Jeff Zucker’s View From Outside CNN: He Could Do Better

According to two people familiar with Mr. Zucker’s departure from CNN, a company investigation into his conduct by the law firm Cravath, Swaine and Moore found multiple violations of CNN’s standards and practices, including taking part in advising former New York Gov. Andrew M. Cuomo.

Ms. Heller, Mr. Zucker’s spokeswoman, said Mr. Zucker did not advise Mr. Cuomo.

“As we have said numerous times, Mr. Zucker never advised Andrew Cuomo, directly or indirectly,” she said. “He was asked to resign for one reason only, failure to disclose his relationship.”

For Mr. Zucker, who has been in senior management ranks since his 20s, when he became executive producer of “Today,” his abrupt exit from CNN represented a marked change of pace. He soon began to explore his options, gravitating to the familiar territories of sports and media. Years ago, Mr. Zucker told a writer for the Harvard Crimson, the campus newspaper he worked on as an undergraduate, that he hadn’t taken a day off since finishing college.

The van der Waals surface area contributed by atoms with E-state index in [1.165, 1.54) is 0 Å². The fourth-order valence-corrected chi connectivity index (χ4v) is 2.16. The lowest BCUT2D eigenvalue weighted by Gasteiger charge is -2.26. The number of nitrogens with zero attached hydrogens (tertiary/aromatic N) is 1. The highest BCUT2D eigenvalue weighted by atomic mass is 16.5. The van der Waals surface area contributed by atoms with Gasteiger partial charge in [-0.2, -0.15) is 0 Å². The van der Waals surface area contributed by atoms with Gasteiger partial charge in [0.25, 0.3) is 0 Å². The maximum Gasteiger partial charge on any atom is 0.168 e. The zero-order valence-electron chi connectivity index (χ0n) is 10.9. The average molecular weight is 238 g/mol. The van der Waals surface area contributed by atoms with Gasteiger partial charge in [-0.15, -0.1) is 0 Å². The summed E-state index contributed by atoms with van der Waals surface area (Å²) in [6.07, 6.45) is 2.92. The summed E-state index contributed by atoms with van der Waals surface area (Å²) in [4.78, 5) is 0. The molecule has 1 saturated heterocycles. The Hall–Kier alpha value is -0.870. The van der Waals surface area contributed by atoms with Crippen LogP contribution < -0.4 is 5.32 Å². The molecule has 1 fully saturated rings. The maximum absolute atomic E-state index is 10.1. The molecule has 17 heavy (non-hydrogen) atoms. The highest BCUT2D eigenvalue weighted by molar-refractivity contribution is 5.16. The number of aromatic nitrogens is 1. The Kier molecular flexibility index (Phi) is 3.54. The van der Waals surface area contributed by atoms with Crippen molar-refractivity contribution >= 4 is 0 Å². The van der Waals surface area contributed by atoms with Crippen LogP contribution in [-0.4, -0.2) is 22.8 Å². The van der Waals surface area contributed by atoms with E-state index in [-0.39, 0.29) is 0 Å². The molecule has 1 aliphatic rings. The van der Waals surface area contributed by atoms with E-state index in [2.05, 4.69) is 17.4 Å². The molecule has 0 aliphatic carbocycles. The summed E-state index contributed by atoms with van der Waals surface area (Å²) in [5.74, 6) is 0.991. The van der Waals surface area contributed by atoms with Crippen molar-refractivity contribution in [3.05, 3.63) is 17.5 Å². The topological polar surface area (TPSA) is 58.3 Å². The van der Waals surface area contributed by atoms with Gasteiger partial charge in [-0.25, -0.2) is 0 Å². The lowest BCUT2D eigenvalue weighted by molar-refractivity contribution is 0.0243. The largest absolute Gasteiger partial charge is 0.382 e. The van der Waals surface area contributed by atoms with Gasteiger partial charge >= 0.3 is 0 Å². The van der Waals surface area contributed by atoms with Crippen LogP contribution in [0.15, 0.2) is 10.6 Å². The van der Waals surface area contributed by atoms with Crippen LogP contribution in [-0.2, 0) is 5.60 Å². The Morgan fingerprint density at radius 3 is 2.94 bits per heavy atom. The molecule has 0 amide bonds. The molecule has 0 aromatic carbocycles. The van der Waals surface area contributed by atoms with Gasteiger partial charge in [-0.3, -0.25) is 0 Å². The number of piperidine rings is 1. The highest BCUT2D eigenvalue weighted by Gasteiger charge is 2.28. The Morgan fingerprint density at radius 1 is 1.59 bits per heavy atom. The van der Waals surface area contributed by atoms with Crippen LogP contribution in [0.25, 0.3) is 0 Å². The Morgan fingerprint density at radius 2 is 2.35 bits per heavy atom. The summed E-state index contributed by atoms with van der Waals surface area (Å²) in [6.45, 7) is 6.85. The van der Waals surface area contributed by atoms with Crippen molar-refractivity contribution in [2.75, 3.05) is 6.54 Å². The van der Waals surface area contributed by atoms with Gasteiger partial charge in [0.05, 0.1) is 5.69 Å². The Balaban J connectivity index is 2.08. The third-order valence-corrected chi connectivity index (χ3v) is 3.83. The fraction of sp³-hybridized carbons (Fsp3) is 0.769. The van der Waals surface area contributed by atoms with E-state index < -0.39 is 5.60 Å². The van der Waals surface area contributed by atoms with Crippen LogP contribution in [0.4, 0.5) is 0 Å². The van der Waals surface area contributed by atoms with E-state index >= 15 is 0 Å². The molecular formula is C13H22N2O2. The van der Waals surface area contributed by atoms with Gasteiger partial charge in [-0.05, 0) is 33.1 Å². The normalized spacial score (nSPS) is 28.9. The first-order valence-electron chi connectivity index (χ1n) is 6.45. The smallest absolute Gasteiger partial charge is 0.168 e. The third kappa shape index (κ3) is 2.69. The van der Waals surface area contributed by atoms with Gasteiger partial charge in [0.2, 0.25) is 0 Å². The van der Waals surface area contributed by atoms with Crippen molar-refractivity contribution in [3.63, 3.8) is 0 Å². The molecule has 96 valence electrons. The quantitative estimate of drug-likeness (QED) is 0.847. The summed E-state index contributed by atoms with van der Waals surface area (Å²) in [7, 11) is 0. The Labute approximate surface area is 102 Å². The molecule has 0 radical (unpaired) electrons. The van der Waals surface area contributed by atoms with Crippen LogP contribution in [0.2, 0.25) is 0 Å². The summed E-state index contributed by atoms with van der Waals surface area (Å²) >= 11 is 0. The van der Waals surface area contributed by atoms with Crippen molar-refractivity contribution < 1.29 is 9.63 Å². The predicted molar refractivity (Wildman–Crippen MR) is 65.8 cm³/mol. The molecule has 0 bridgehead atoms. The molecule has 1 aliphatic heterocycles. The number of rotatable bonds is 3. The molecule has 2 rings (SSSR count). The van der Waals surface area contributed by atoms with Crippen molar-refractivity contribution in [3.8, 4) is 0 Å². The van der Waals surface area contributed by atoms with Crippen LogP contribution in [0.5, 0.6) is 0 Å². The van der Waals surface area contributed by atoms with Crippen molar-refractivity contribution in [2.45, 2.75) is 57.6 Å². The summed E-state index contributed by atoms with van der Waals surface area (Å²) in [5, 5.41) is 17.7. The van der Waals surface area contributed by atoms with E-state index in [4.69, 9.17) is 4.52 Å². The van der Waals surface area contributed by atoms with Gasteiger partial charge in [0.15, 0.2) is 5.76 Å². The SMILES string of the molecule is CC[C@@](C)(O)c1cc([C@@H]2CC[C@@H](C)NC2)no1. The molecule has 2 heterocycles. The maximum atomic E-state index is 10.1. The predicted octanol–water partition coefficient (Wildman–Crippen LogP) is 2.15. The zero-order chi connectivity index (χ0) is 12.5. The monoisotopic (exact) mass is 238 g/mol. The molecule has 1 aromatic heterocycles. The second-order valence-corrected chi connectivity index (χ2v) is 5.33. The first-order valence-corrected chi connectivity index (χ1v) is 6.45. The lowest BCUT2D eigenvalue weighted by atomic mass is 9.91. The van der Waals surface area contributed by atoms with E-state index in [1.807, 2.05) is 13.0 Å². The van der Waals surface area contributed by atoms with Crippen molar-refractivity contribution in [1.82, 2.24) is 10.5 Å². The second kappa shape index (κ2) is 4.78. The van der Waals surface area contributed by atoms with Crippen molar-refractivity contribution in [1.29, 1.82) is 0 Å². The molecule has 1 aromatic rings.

Shortly after his ouster from CNN, Mr. Zucker began plotting his next move, meeting with advisers, former colleagues and industry stalwarts at upscale watering holes like the Core Club in New York and the Four Seasons in Los Angeles. But even as he planned for the future, Mr. Zucker was thinking about his past.

In the summer, he traveled to Jackson Hole, in Wyoming, for an off-the-record gathering of media executives. In a fireside chat at the event, he was asked for his view on the current direction of CNN and in his answer criticized Mr. Kilar for the way the executive handled his exit, according to two people familiar with his remarks.

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